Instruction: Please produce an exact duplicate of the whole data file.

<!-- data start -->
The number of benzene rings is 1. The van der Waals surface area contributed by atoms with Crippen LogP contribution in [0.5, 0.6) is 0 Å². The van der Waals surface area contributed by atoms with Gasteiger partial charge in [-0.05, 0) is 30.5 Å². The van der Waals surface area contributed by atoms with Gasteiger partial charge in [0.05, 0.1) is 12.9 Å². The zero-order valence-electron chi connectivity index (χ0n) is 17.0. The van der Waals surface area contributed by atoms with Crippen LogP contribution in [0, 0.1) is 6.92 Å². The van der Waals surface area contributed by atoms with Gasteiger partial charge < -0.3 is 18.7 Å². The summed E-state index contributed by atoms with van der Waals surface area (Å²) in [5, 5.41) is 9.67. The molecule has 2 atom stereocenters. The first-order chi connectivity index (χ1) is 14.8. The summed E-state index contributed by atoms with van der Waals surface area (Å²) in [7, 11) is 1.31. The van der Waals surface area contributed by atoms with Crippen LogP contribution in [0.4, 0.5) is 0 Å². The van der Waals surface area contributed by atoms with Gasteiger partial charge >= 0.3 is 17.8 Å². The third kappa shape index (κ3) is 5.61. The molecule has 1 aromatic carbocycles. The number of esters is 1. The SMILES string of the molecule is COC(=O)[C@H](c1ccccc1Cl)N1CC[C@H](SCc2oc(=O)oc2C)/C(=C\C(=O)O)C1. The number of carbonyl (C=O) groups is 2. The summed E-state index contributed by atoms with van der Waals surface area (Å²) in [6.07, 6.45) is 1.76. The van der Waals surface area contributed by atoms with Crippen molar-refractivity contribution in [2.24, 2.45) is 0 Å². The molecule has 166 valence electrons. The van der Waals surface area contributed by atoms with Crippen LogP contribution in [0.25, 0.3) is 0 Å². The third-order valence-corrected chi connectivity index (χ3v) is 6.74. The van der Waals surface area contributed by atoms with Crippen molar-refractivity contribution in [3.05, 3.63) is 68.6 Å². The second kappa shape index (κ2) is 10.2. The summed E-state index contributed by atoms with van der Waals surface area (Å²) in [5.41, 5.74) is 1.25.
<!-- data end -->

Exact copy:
The number of benzene rings is 1. The van der Waals surface area contributed by atoms with Crippen LogP contribution in [0.5, 0.6) is 0 Å². The van der Waals surface area contributed by atoms with Gasteiger partial charge in [-0.05, 0) is 30.5 Å². The van der Waals surface area contributed by atoms with Gasteiger partial charge in [0.05, 0.1) is 12.9 Å². The zero-order valence-electron chi connectivity index (χ0n) is 17.0. The van der Waals surface area contributed by atoms with Crippen LogP contribution in [0, 0.1) is 6.92 Å². The van der Waals surface area contributed by atoms with Gasteiger partial charge < -0.3 is 18.7 Å². The summed E-state index contributed by atoms with van der Waals surface area (Å²) in [5, 5.41) is 9.67. The molecule has 2 atom stereocenters. The first-order chi connectivity index (χ1) is 14.8. The summed E-state index contributed by atoms with van der Waals surface area (Å²) in [7, 11) is 1.31. The van der Waals surface area contributed by atoms with Crippen LogP contribution in [0.4, 0.5) is 0 Å². The van der Waals surface area contributed by atoms with Gasteiger partial charge >= 0.3 is 17.8 Å². The third kappa shape index (κ3) is 5.61. The molecule has 1 aromatic carbocycles. The number of esters is 1. The SMILES string of the molecule is COC(=O)[C@H](c1ccccc1Cl)N1CC[C@H](SCc2oc(=O)oc2C)/C(=C\C(=O)O)C1. The number of carbonyl (C=O) groups is 2. The summed E-state index contributed by atoms with van der Waals surface area (Å²) in [6.07, 6.45) is 1.76. The van der Waals surface area contributed by atoms with Crippen molar-refractivity contribution in [2.24, 2.45) is 0 Å². The molecule has 166 valence electrons. The van der Waals surface area contributed by atoms with Crippen LogP contribution in [0.25, 0.3) is 0 Å². The third-order valence-corrected chi connectivity index (χ3v) is 6.74. The van der Waals surface area contributed by atoms with Crippen molar-refractivity contribution in [3.05, 3.63) is 68.6 Å². The second kappa shape index (κ2) is 10.2. The summed E-state index contributed by atoms with van der Waals surface area (Å²) in [5.41, 5.74) is 1.25.